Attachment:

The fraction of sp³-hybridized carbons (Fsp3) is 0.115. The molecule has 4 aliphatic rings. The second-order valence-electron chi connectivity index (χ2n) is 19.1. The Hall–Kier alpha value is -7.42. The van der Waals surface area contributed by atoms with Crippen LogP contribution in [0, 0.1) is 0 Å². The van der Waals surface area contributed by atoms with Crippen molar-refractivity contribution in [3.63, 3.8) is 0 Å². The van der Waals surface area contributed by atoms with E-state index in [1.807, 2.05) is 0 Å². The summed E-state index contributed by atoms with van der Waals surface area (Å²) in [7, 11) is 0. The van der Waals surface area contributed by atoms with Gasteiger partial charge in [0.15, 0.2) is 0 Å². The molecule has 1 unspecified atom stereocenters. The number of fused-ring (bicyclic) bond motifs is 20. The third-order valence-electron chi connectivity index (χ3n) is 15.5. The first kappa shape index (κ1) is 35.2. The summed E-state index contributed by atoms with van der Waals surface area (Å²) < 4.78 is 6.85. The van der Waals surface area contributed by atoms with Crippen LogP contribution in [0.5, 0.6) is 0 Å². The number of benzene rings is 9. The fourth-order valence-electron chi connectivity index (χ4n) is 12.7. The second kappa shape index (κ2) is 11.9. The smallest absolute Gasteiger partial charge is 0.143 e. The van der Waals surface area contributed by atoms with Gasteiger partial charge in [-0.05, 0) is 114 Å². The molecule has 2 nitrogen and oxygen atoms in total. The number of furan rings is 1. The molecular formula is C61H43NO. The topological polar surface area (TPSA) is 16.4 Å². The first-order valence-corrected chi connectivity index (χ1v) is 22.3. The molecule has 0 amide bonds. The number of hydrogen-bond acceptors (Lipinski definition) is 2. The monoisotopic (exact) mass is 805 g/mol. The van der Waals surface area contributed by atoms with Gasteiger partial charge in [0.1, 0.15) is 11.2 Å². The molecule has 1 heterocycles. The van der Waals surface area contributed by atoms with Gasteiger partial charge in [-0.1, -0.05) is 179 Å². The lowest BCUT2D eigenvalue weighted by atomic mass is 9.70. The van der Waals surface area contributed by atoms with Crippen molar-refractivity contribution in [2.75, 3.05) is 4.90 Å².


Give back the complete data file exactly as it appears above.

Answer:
The fraction of sp³-hybridized carbons (Fsp3) is 0.115. The molecule has 4 aliphatic rings. The second-order valence-electron chi connectivity index (χ2n) is 19.1. The Hall–Kier alpha value is -7.42. The van der Waals surface area contributed by atoms with Crippen LogP contribution in [0, 0.1) is 0 Å². The van der Waals surface area contributed by atoms with Crippen molar-refractivity contribution in [3.63, 3.8) is 0 Å². The van der Waals surface area contributed by atoms with E-state index in [1.807, 2.05) is 0 Å². The summed E-state index contributed by atoms with van der Waals surface area (Å²) in [7, 11) is 0. The van der Waals surface area contributed by atoms with Gasteiger partial charge in [0.15, 0.2) is 0 Å². The molecule has 1 unspecified atom stereocenters. The number of fused-ring (bicyclic) bond motifs is 20. The third-order valence-electron chi connectivity index (χ3n) is 15.5. The first kappa shape index (κ1) is 35.2. The summed E-state index contributed by atoms with van der Waals surface area (Å²) < 4.78 is 6.85. The van der Waals surface area contributed by atoms with Crippen LogP contribution in [0.5, 0.6) is 0 Å². The number of benzene rings is 9. The fourth-order valence-electron chi connectivity index (χ4n) is 12.7. The second kappa shape index (κ2) is 11.9. The smallest absolute Gasteiger partial charge is 0.143 e. The van der Waals surface area contributed by atoms with Gasteiger partial charge in [-0.05, 0) is 114 Å². The molecule has 2 nitrogen and oxygen atoms in total. The number of furan rings is 1. The molecular formula is C61H43NO. The topological polar surface area (TPSA) is 16.4 Å². The first-order valence-corrected chi connectivity index (χ1v) is 22.3. The molecule has 0 amide bonds. The number of hydrogen-bond acceptors (Lipinski definition) is 2. The monoisotopic (exact) mass is 805 g/mol. The van der Waals surface area contributed by atoms with Gasteiger partial charge in [0.1, 0.15) is 11.2 Å². The molecule has 1 heterocycles. The van der Waals surface area contributed by atoms with Gasteiger partial charge in [-0.1, -0.05) is 179 Å². The lowest BCUT2D eigenvalue weighted by atomic mass is 9.70. The van der Waals surface area contributed by atoms with Crippen molar-refractivity contribution in [2.75, 3.05) is 4.90 Å².